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Apple: Samsung shirked FRAND obligations, filed suit before making a licensing offer - Page 2

post #41 of 43
Originally Posted by JeffDM View Post
I don't recognize the user names, but lots of banned IDs. AppleWill being just one of them. LGprada being another, in 2012, no less, nothing like referencing a long past dud, I guess.

 

Ah, that one. Good times.

Originally Posted by Slurpy

There's just a TINY chance that Apple will also be able to figure out payments. Oh wait, they did already… …and you’re already f*ed.

 

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Originally Posted by Slurpy

There's just a TINY chance that Apple will also be able to figure out payments. Oh wait, they did already… …and you’re already f*ed.

 

Reply
post #42 of 43
Quote:
Originally Posted by nagromme View Post

Remember, though: Apple ALWAYS sues everyone. Nobody ever sues Apple.

Apple is always wrong--work backwards from there to justify anything 1smile.gif


No one says that. Why exaggerate/lie to emphasize Apple's underdog status? The woe be Apple days are gone. Evolve!

post #43 of 43
Quote:
Originally Posted by KDarling View Post

 

Demonstrably false.

 

  • The US didn't really have software patents until the early to mid 1990s.  There was plenty of innovation before then, and plenty since then that has not been patented.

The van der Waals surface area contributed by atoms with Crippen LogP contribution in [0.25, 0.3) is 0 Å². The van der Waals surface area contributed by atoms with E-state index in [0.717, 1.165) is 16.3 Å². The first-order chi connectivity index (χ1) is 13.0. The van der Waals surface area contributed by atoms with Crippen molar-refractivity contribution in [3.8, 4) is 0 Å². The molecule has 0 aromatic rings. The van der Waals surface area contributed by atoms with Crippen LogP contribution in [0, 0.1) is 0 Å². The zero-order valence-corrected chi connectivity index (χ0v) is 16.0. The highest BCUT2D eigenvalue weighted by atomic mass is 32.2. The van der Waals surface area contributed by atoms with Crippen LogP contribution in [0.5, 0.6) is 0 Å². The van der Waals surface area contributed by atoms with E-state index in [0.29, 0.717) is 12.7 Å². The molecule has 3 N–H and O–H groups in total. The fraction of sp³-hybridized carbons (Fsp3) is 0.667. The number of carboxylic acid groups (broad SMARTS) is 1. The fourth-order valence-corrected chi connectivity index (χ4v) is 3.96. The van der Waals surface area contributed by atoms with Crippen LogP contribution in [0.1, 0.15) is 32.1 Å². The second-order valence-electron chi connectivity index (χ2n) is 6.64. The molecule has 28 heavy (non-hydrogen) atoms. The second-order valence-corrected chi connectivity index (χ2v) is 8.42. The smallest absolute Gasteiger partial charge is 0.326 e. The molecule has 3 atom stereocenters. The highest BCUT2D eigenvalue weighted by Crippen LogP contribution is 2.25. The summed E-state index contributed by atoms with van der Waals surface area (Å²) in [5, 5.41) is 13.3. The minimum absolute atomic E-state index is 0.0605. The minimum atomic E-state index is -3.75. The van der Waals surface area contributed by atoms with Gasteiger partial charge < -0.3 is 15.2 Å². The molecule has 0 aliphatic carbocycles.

• There are hundreds of thousands of apps available, and I'd bet almost none have patent protection, yet there they are.
  • Apple has made incredible piles of money even without getting injunctions.

 

 

Trade dress and copyright used to be the only way that software was protected in the US.  The good thing about those is that they really are unique manifestations and implementations of ideas, unlike the generalized ideas we see getting patents.

 
Software patents favor huge corporations who have the time and money to seek such patents, which is why they want them to continue to exist.
 

There are groups who suggest a middle ground:  allow software patents, but limit them to two years.


I agree with your post, by and large. But I don't believe it's true that US software patent history began in the 1990s. What is true, I believe, is that the legality of software patents was established around that time (or perhaps late 80s?).

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